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Westinghouse Firetruck Themed 516860A Restomod Process  Rate Topic 
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 Posted: Sun Dec 8th, 2019 04:22 am
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Alex Rushing
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Long photo-heavy post pertaining to the Firetruck inspired Westinghouse 516860A(modified with brass blades, brass badge, brass oscillator cap, brass base screws, and brass acorn nuts) fan project. Color scheme is red, black, and polished brass.
I know this isn't high-grade work, but the processes I used do not require special tools or paint outfits, aside from a polishing wheel(which elbow grease and brass polish work too) and threading tap(which is just a Harbor Freight one in the $20 set).
Apologies if some of the information in the photos is stuff already well known. I had hopes if these photos show up in a search about Westinghouse repairs, it would make more sense to someone who doesn't know.


Final Result:




Alongside my earlier restored 164848G for comparison.




There are a few minor steps missing, but I think I covered a majority of them. Please let me know if you have any questions regarding this project!
Repairing the torn wingtip, adjusting the blades, and balancing.














Blade after repairs.







Starting work.







































This didn't look good when I began cleaning the highlights, so it got scrapped later.



Back to process.































[size=
]
[size=Fan Finished - workbench photo.]





Photos from inside the house!





















Videos.
Taken during testing of the motor and functions to ensure the fan was viable for restoration(before W badge was acquired).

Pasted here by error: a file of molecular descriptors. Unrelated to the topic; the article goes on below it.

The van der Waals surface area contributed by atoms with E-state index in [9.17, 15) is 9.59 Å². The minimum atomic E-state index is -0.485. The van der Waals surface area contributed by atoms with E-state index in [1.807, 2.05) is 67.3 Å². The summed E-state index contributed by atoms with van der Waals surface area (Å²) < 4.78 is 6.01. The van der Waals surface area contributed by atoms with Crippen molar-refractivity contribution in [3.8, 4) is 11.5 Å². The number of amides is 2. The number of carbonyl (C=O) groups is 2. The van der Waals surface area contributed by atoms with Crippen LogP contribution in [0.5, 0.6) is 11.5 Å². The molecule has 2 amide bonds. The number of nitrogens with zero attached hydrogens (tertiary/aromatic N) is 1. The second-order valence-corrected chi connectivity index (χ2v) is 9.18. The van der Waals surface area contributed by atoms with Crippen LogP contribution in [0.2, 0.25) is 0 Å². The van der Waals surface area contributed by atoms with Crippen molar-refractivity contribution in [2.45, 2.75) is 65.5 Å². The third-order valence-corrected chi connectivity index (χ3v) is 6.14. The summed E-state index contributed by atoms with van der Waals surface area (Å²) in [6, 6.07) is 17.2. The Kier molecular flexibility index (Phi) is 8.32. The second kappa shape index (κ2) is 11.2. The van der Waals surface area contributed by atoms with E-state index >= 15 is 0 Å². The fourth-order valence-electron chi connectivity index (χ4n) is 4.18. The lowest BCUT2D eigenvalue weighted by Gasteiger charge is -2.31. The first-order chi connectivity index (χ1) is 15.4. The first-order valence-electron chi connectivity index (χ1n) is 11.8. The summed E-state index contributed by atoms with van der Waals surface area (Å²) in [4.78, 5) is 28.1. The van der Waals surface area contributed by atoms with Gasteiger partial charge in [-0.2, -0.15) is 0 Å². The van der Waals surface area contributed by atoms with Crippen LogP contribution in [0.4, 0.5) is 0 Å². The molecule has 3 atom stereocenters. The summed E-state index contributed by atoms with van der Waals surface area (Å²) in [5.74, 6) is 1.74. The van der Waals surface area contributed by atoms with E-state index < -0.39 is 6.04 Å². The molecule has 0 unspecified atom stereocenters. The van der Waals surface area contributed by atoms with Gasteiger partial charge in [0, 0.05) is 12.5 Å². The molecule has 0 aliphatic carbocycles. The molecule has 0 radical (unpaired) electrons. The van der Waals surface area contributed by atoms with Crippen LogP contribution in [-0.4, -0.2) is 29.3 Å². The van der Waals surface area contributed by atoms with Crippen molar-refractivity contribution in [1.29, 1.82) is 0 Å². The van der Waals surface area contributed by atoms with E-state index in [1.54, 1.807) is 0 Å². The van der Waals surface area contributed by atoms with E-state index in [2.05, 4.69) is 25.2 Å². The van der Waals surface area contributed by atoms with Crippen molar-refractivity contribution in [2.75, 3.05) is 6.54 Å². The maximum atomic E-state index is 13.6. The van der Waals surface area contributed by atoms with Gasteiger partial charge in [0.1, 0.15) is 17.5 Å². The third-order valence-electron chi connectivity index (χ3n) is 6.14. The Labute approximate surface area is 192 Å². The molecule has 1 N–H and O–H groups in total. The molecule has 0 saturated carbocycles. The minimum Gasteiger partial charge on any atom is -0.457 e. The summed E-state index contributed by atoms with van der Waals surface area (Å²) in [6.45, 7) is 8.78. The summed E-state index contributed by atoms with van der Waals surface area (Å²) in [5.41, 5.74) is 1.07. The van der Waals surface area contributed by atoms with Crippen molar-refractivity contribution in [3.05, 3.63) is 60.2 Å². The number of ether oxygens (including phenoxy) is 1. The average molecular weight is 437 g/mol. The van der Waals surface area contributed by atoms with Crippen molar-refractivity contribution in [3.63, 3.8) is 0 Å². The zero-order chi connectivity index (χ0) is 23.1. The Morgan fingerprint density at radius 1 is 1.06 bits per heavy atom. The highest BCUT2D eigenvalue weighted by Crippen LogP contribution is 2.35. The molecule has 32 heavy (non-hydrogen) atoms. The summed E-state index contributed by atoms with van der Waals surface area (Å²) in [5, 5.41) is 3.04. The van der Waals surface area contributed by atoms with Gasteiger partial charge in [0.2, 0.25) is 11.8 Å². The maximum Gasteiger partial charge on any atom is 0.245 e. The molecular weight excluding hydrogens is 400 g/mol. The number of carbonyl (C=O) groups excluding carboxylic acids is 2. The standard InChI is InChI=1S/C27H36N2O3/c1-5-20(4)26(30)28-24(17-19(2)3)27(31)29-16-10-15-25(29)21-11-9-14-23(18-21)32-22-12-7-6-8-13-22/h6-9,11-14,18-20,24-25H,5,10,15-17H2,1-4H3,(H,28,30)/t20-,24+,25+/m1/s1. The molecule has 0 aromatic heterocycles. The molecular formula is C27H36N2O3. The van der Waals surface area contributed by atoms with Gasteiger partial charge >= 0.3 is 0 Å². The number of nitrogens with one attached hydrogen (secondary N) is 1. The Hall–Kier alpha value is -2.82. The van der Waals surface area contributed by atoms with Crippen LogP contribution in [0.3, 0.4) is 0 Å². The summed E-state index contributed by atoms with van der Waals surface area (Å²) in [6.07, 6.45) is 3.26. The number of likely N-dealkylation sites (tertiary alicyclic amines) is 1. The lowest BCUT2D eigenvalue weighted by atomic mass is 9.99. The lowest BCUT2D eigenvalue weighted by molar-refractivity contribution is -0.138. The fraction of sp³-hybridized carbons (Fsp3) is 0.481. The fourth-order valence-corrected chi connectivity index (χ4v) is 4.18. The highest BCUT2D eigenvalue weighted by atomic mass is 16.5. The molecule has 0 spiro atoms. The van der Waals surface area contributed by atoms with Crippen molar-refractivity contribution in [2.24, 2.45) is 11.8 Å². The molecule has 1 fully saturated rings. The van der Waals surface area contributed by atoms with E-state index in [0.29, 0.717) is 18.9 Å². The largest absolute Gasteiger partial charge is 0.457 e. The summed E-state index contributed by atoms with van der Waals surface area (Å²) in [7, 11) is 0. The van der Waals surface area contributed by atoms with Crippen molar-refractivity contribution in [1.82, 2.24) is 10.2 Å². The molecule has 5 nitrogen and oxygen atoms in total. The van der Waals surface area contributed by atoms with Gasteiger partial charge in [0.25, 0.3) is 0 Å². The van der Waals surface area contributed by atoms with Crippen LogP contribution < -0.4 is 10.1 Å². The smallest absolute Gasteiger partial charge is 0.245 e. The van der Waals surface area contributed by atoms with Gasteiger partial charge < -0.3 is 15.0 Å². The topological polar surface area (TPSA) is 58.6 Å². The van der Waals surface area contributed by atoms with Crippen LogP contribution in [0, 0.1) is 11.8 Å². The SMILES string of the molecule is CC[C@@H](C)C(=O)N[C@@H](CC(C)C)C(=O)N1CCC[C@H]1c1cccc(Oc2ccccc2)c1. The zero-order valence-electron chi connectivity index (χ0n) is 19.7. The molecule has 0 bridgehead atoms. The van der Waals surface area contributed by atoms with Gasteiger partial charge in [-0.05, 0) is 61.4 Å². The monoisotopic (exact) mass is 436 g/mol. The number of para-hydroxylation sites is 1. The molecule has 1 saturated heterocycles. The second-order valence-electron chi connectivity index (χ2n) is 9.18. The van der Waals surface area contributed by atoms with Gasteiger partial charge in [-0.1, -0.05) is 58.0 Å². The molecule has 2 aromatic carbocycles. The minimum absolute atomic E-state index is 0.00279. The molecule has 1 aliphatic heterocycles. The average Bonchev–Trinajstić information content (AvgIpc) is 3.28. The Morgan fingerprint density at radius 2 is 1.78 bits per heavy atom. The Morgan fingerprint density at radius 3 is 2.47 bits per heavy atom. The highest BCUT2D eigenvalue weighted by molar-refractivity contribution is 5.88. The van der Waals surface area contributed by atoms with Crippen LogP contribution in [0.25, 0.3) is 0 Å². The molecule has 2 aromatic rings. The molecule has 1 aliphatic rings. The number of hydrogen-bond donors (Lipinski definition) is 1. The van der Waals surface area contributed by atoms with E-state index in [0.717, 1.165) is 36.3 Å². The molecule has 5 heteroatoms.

Video of the fan after completing it on the workbench,



Thank you for looking!

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 Posted: Sun Dec 8th, 2019 07:58 am
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Zackri Higgins
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Great work. Love it. Definitely reminiscent of an antique firetruck.

Attached Image (viewed 441 times):

9E35D2A2-A90D-421C-8EDC-7F8BFA0E13E5.jpeg

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 Posted: Sun Dec 8th, 2019 12:03 pm
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Patrick Ray
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Another beautiful fan Alex! It's great that you take the time to document all the steps. Makes for a great how-to for newcomers to the hobby.

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 Posted: Sun Dec 8th, 2019 02:06 pm
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Alex Rushing
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Zackri Higgins wrote: Great work. Love it. Definitely reminiscent of an antique firetruck.Thank you much, Zackri! :)
Love that style Firetruck. A little older than the ones I had in mind, but beautiful nonetheless!

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 Posted: Sun Dec 8th, 2019 02:08 pm
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Alex Rushing
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Patrick Ray wrote: Another beautiful fan Alex! It's great that you take the time to document all the steps. Makes for a great how-to for newcomers to the hobby.
Thank you much, Patrick!
That is basically what I'm hoping for. Just gotta get a little more organized. O_o

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 Posted: Sun Dec 8th, 2019 02:23 pm
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Patrick Ray